7.6 CREATE TABLE syntax

CREATE [TEMPORARY] TABLE [IF NOT EXISTS] tbl_name [(create_definition,...)]
[table_options] [select_statement]

  col_name type [NOT NULL | NULL] [DEFAULT default_value] [AUTO_INCREMENT]
            [PRIMARY KEY] [reference_definition]
  or    PRIMARY KEY (index_col_name,...)
  or    KEY [index_name] (index_col_name,...)
  or    INDEX [index_name] (index_col_name,...)
  or    UNIQUE [INDEX] [index_name] (index_col_name,...)
  or    [CONSTRAINT symbol] FOREIGN KEY index_name (index_col_name,...)
  or    CHECK (expr)

        TINYINT[(length)] [UNSIGNED] [ZEROFILL]
  or    SMALLINT[(length)] [UNSIGNED] [ZEROFILL]
  or    INT[(length)] [UNSIGNED] [ZEROFILL]
  or    INTEGER[(length)] [UNSIGNED] [ZEROFILL]
  or    BIGINT[(length)] [UNSIGNED] [ZEROFILL]
  or    REAL[(length,decimals)] [UNSIGNED] [ZEROFILL]
  or    DOUBLE[(length,decimals)] [UNSIGNED] [ZEROFILL]
  or    FLOAT[(length,decimals)] [UNSIGNED] [ZEROFILL]
  or    DECIMAL(length,decimals) [UNSIGNED] [ZEROFILL]
  or    NUMERIC(length,decimals) [UNSIGNED] [ZEROFILL]
  or    CHAR(length) [BINARY]
  or    VARCHAR(length) [BINARY]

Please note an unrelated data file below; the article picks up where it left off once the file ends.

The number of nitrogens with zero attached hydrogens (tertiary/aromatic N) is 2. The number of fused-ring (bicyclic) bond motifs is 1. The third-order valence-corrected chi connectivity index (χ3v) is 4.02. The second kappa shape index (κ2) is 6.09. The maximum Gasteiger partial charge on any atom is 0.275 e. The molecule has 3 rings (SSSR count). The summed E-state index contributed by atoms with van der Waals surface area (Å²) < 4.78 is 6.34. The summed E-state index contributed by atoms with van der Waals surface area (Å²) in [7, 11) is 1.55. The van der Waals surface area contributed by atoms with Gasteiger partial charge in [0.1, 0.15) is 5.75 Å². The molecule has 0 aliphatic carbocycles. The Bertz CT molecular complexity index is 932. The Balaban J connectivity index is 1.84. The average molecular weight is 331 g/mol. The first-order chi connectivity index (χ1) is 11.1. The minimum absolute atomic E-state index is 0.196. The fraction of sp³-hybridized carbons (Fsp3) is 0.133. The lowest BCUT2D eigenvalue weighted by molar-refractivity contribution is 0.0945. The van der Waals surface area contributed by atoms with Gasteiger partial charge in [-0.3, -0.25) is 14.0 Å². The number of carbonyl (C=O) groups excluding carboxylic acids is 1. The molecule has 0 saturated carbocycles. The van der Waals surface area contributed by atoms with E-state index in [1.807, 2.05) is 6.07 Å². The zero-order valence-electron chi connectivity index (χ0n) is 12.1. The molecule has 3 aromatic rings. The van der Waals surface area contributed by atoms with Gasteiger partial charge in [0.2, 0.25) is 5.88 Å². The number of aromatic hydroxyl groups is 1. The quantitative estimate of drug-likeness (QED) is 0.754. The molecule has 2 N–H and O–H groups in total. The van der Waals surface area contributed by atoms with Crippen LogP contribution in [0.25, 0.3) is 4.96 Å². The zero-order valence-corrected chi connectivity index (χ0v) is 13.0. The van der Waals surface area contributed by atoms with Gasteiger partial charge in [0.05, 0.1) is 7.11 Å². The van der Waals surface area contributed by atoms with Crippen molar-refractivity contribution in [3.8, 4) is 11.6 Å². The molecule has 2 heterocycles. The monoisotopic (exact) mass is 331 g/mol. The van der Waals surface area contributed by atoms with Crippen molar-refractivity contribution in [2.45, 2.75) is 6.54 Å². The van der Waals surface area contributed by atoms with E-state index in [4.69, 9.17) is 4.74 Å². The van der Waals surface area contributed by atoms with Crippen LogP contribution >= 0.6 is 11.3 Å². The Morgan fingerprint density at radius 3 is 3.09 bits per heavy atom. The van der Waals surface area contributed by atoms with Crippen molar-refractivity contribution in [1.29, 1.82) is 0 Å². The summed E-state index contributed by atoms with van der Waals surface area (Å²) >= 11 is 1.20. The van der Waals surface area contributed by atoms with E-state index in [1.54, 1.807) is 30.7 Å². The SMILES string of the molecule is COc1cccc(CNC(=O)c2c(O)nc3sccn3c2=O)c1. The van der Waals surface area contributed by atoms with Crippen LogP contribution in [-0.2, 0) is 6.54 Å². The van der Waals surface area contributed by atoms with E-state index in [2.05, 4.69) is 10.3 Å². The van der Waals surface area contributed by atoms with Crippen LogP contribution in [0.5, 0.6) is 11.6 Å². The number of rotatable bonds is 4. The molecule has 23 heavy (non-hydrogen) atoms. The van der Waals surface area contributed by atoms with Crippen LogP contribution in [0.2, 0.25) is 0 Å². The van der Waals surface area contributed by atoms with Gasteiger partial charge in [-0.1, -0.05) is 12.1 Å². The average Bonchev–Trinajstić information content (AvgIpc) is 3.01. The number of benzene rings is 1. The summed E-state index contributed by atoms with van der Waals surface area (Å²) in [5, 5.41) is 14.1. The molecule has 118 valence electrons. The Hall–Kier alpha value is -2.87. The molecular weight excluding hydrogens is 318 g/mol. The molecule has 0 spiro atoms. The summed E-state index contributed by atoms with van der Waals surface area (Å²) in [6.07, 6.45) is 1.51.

or    DATE
  or    TIME
  or    DATETIME
  or    TINYBLOB
  or    BLOB
  or    LONGBLOB
  or    TINYTEXT
  or    TEXT
  or    LONGTEXT
  or    ENUM(value1,value2,value3,...)
  or    SET(value1,value2,value3,...)

        col_name [(length)]

        REFERENCES tbl_name [(index_col_name,...)]
                   [MATCH FULL | MATCH PARTIAL]
                   [ON DELETE reference_option]
                   [ON UPDATE reference_option]


or	CHECKSUM = {0 | 1}
or	COMMENT = "string"
or	MAX_ROWS = #
or	MIN_ROWS = #
or	PACK_KEYS = {0 | 1}
or	PASSWORD = "string"
or	DELAY_KEY_WRITE = {0 | 1}

	[IGNORE | REPLACE] SELECT ...  (Some legal select statement)

CREATE TABLE creates a table with the given name in the current database. Rules for allowable table names are given in 7.1.5 Database, table, index, column and alias names. An error occurs if there is no current database or if the table already exists.

In MySQL 3.22 or later, the table name can be specified as db_name.tbl_name. This works whether or not there is a current database.

In MySQL 3.23, you can use the TEMPORARY keyword when you create a table. A temporary table will automatically be deleted if a connection dies and the name is per connection. This means that two different connections can both use the same temporary table name without conflicting with each other or with an existing table of the same name. (The existing table is hidden until the temporary table is deleted).